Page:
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created Sep 15th, 11:54 by Ashu Soni



374 words
39 completed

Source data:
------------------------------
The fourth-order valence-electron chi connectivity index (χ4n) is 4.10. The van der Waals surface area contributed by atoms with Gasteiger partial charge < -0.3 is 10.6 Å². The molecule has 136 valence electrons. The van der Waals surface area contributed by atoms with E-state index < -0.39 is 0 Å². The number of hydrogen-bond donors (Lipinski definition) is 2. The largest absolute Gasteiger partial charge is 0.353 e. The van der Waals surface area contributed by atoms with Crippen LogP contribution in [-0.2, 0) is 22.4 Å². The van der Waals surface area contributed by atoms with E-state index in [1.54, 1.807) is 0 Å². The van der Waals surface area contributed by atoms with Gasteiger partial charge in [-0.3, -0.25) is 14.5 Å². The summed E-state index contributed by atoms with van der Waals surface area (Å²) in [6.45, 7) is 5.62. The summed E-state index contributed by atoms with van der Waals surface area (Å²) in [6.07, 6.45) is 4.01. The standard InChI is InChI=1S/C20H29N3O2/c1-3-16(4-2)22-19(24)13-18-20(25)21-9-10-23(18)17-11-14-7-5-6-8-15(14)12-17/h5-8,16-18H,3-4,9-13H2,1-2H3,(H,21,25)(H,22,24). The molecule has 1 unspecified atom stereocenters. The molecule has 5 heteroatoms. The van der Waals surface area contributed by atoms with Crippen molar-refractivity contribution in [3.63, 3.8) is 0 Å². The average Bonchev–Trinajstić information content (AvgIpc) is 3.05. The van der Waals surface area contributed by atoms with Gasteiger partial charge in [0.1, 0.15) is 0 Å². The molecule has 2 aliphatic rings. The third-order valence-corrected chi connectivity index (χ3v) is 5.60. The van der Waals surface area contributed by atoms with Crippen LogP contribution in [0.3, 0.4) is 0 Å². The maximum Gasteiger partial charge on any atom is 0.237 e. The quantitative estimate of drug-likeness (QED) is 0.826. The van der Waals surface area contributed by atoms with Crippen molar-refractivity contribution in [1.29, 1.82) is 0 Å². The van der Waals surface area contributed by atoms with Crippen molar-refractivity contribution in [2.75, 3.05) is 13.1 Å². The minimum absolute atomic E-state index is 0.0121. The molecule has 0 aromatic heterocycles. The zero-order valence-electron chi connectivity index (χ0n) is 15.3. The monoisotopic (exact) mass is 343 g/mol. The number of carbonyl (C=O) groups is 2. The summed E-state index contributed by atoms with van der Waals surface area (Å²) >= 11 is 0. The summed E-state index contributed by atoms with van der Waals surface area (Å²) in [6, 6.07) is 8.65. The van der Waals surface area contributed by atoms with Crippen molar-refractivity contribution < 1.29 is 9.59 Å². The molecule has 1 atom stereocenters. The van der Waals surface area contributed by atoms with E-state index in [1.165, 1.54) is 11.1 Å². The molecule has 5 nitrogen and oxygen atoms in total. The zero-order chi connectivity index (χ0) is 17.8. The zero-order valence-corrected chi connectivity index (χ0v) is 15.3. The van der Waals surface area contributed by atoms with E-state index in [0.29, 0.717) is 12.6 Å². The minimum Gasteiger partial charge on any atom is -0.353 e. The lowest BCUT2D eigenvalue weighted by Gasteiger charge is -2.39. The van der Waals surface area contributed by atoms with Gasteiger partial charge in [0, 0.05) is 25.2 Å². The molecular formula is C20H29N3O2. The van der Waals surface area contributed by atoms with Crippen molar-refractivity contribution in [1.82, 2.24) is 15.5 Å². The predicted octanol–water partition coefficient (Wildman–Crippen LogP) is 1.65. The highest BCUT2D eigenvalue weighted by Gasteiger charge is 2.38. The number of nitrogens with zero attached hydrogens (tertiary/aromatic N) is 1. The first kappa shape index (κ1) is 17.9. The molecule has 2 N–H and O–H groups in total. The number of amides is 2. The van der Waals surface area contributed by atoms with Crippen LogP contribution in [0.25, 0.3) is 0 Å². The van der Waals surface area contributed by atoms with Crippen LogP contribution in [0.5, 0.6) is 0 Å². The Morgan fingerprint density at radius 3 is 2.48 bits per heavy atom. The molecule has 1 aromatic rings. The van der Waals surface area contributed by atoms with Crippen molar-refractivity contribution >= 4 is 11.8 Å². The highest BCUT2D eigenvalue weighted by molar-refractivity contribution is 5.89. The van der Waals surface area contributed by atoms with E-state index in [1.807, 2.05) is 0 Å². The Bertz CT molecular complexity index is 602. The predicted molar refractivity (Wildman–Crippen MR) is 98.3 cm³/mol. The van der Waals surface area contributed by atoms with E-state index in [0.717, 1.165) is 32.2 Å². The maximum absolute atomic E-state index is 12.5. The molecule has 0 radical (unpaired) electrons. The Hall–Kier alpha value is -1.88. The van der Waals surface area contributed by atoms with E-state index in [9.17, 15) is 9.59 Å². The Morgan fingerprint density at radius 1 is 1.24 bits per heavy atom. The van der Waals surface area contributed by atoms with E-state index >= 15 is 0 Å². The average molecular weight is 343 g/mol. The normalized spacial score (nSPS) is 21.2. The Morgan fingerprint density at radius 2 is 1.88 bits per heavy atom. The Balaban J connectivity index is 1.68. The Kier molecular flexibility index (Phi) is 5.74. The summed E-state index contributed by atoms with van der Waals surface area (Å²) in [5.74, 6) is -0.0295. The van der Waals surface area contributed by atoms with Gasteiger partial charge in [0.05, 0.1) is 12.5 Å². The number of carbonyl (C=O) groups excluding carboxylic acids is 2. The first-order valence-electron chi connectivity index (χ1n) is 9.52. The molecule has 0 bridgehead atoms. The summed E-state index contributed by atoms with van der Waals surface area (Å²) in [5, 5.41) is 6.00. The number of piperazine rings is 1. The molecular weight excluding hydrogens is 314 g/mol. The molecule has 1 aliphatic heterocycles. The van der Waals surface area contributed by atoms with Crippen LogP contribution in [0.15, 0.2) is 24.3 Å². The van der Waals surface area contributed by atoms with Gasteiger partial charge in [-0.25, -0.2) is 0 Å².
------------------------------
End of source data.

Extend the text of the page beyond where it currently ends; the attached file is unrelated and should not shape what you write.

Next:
NEET has yet again occupied the centre stage in Tamil Nadu, with two youngsters dying by suicide within days of this year's test on September 12. At least 16 youngsters have ended their lives over the medical entrance test that the state has opposed since its inception. The previous AIADMK government had challenged the NEET legally, passed a Bill against it (to which the President did not assent) and finally introduced a 7.5% quota for government school students in medical education to mitigate the effects of the urban, wealthy bias of the test. The DMK made removal of NEET from TN one of its poll promises, yet did not reveal its strategy before it was elected. This left the party open to criticism of cynically making an empty promise purely to score political points. On Monday, the party introduced a Bill in the Assembly against the test, similar to one passed by the previous government, yet citing the findings of its A K Rajan committee that described the test as favouring privileged students with access to private coaching. Presumably, it hopes the addition of data will strengthen its case. More interestingly, on Tuesday, a party MLA moved the Madras High Court, arguing that the subject of education should be moved out of the Concurrent list to the State list, on the ground that this was the intention of the Constituent Assembly. The 42nd amendment, which moved the subject to the Concurrent list, is violative of the basic structure of federalism, is the argument put forth in the petition. This could be viewed as another strategy of the DMK to make NEET inapplicable in the state. How far it will be successful in its goal remains to be seen. Yet, there is a danger in TN of viewing the issue of NEET in isolation. Indeed, data shows the test does favour the urban and monied, but TN also needs to invest in strengthening its school education system, especially in addressing the learning loss suffered during the pandemic. It also needs to invest in healthcare systems itself, ensuring that vacancies are filled and staff well compensated. It could begin by prioritising payment of incentives and solatium promised to medical staff in the course of the pandemic.

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